Eastern Lake Ontario Environmental Research Group 2000 (cont'd from eloerg.tripod.com/waupoos)

Environmentalists seeking unemployment, letter to Globe, February 2018

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White Pines on Death Bed, Bruce Bell, Intelligencer, July 17,2018
Thucydides Trap, letter to Globe, May 2018
Great Lakes toxics down, SUNY Oswego/Clarkson U, April 2018
Machine subversion of democracy, letter to Globe, April 2018
Air Pollution overrides Ancestral Genes, Globe, March 2018
Olympian Cathal Kelly, letter to Globe, March 2018
Environmentalists seeking unemployment, letter to Globe, February 2018
Less is more on Bike Lanes, National Post, January 2018
Tramadol, 10 years on, Globe and Mail, November 2017
White Stripes: Belleville bicycle lanes, letters, November 2017
Occupational Cancers, CCO research results, Globe and Mail, October 2017
Big Pharmoney and Canadian Drug Use Guidelines, Globe and Mail, June 21, 2017, Kelly Grant
Oxycontin, 20 years on, letter to Globe, May 2017
Lake Ontario wind turbines to remain on hold? Feb 2017
Obituary, Raold Serebrin, September 2016
Sartorial slip or signal? letter to Globe editor, October 2016
Weapons of mass distraction, letter to Globe editor, Oct 2016
Point O turbines 99% Down the Drain, CCSAGE, July 7, 2016
Point O turbines Dead and Damned, PECFN, July 6, 2016
Rabid diplomat, letter to Globe, May, 2016
More on bats: rabid rocker? letter to Globe, January 2016
Lighthouses of eastern Lake Ontario, new book by Marc Seguin, March 2016
Continuing corporate windpower malfeasance: Windstream and Trillium Corp, Feb 2016
Amherst Island: the next fine mess, Feb 2016
Valerie Langer: Thirty years of effort pays off on the B.C. coast, Feb 1,2016
Trillium log, 6th annual ELO expedtion, September 2015
Trillium Wind Corp intent on Spoliation of eastern Lake Ontario and Main Duck Isle, June 2015
Turtles rule? Ontario Court of Appeal Decision: Turtlegate, April 2015
Obituaries, Mary Terrance (Luke) Hill, January 2015; Valerie Ingrid (Hill) Kaldes, July 2015
Ontario Court of Appeal turtle hearing, December 2014
Trillium Log, 5th annual ELO expedition, September 2014
Planetary public health manifesto, The Lancet, March 2014
Ostrander Bioblitz, butterfly inventory walk, August 10, 2014
Victory at Cape Vincent: British Petroleum withdraws turbine proposal, February 2014
Stay of execution granted by Ontario Court of Appeal, March 2014
Never say die: Will the Court of Appeal let the Ostrander Phoenix fly free again? March 2014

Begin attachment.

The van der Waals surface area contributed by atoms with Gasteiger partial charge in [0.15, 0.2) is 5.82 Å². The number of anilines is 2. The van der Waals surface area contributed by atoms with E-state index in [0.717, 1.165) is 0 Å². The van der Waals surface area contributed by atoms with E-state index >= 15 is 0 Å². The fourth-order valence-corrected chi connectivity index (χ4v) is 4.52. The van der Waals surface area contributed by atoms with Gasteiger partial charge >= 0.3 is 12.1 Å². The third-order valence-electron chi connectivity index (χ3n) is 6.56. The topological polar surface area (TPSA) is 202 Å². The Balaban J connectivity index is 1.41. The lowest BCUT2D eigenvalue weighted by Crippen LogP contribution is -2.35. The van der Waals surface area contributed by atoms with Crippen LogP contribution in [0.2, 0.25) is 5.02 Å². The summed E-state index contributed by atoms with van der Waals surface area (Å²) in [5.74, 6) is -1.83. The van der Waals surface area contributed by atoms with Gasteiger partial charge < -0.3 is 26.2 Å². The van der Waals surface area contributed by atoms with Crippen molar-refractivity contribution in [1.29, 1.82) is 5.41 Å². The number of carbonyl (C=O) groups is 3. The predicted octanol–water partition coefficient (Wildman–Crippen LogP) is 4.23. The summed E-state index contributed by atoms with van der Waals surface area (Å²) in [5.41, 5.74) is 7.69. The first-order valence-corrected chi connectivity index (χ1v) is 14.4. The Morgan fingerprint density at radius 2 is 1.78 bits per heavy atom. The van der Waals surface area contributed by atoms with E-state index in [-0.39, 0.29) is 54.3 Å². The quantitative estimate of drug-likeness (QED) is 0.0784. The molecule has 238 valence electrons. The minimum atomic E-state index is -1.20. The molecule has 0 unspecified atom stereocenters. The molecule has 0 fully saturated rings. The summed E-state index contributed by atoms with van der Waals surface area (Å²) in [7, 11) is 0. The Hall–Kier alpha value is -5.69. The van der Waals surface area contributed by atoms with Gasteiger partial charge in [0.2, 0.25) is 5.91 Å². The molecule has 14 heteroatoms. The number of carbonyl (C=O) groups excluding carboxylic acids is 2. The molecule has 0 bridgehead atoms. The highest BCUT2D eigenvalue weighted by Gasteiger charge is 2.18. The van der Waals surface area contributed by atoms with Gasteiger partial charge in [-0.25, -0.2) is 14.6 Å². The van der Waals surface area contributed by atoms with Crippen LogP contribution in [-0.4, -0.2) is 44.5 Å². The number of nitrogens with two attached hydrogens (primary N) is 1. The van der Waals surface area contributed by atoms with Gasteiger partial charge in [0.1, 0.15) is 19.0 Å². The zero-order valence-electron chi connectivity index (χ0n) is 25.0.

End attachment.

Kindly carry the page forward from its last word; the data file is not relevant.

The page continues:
Divisional Court ruling in Ostrander: turtles belly up, Trojan horses win, February 2014
Lafarge 2020, pushing the air envelope again, Hazardous waste as cement kiln fuel proposal, Jan2014
Another fine mess in Port Hope: municipal waste incinerator proposal, January 2014
Ostrander: fiasco, or snafu? you decide, December 2013
Ostrander rises again, Noli illegitimi carborundum, December 2013
British Petroleum backing off Cape Vincent after a decade of aggression? December 2013
Turbines best Bald Eagles in U.S law, December 2013
SARStock 10 years after, letter to editor, August 2003
Trillium log September 2013: Surfin' USA: Hanging Ten in a Hughes 29
ERT Post mortem: Garth Manning lets it all hang out, August 2013
ERT post mortem: Cheryl Anderson lets it all hang out, August 2013
ERT Post Mortem: Ian Dubin lets it all hang out, August 2013
Great Lakes United turns thirty, goes down, RIP GLU, July 29, 2013
ERT decision, Ostrander turns turtle, goes down, July 3, 2013
PECFN Thankyou, and Appeal for funds, July 6, 2013
Minister of Env on Lake Ontario Off shore wind turbine status, June 2013
Lake Ontario water level control plan, June 2013
Play by Play, Part II, APPEC Ostrander ERT Appeal, June 2013
Ostrander ERT June 2013, Appendix VI, an indirect cause of human morbidity and mortality ?
ELOERG Presentation to Ostrander ERT, Part II, Human Health, May 2013
The Dirty E-Word, Terry Sprague, Picton Gazette, April 2013
Toxics in Great Lakes Plastic Pollution, April 2013
Bill Evans on Birds and Wind farms, April 2013
Mayday, Naval Marine Archive, April 2013
Experimental Lakes Area, Kenora, Closing by Federal Gov't, March 2013
Fishing Lease Phase out on Prince Edward Point, March 2013
Windstream makes $1/2 Billion NAFTA claim, March 2013
Play by Play, PECFN Ostrander ERT Appeal, March 2013
Offshore Wind turbine moratorium 2 years later, The Star, Feb 2013
ELOERG ERT submission on Ostrander: Appendix V: Pushing the Envelope of the MoE SEV, Feb 2013
Wente on Wind and Bald Eagle mugging, Globe and Mail, February 2, 2013
Sprague on Wind and Bald Eagle mugging, Picton Gazette, Jan 25, 2013
Cry Me a River over a Few Bats: Submission to Env Review Tribunal, ELOERG, January 2013
Lake Ontario's Troubled Waters: U of Michigan GLEAM, January 2013
Letter to Minister of Environment re: Ostrander, January 2013